Experiential learning can be defined as kids (and adults!) learning through exploring, experiencing, creating, discovering, relating to and interacting with the world around them. This form of learning is unstructured, without rules or time limits, and involves little adult guidance. Kids are allowed to learn naturally, on their own terms. Experiential learning can occur via activities such as playing outdoors, imaginative or pretend play, creative expression through art, music and dance, exploration of nature and the child’s surrounding environment. Experiencing the world independently helps kids think for themselves. By doing so, they gain a sense of achievement and improved confidence that can help deepen the parent-child bond as families share in the pride of reaching important milestones.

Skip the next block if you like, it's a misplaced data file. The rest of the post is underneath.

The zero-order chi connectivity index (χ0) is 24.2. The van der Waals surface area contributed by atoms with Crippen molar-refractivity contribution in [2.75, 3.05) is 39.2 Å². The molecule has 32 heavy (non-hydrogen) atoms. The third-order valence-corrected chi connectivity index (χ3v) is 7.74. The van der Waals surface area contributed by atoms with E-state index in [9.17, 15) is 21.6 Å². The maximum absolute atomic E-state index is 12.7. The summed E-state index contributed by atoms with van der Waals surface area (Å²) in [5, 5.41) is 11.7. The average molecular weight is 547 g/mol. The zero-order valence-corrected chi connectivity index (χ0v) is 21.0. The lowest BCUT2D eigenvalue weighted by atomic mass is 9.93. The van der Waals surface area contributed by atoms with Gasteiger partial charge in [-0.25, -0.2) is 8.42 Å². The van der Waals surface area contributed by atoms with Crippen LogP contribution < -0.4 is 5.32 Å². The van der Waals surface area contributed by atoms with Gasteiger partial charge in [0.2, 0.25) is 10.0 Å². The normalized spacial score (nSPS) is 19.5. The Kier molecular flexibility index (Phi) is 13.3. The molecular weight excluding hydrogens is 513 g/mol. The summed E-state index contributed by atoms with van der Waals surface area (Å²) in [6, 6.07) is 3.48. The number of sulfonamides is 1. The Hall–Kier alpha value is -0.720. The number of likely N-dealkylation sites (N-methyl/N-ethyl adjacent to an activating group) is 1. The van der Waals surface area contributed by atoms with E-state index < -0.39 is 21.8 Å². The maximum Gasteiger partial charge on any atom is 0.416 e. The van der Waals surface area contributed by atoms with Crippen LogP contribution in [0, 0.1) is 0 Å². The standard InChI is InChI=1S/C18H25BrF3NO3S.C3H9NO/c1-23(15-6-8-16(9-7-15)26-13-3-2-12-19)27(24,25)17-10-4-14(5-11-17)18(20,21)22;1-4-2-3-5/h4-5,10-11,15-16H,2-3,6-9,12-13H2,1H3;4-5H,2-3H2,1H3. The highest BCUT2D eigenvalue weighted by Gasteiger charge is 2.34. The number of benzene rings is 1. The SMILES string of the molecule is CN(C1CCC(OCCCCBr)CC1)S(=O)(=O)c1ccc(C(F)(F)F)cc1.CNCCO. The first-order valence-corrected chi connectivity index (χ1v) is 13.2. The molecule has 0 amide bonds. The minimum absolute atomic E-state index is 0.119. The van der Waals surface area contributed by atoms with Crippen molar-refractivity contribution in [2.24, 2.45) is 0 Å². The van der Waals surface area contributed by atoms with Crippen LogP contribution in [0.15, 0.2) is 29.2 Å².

Experiential learning happens beyond the structure of a classroom curriculum and is available to every child at home, at playtime, on holiday or at weekends. Today, many kids partake in fewer unstructured experiences than their parents did as children. This is a result of many factors, from advanced technology (toys, TV, video games, internet and social networking) to parental fears over safety, hygiene and a lack of quality play spaces. If you’d like to learn more about experiential and unstructured learning after reading our studies, OMO recommends the following books to get you started: Sally Jenkinson, The Genius of Play; Richard Louv, The Last Child in the Woods.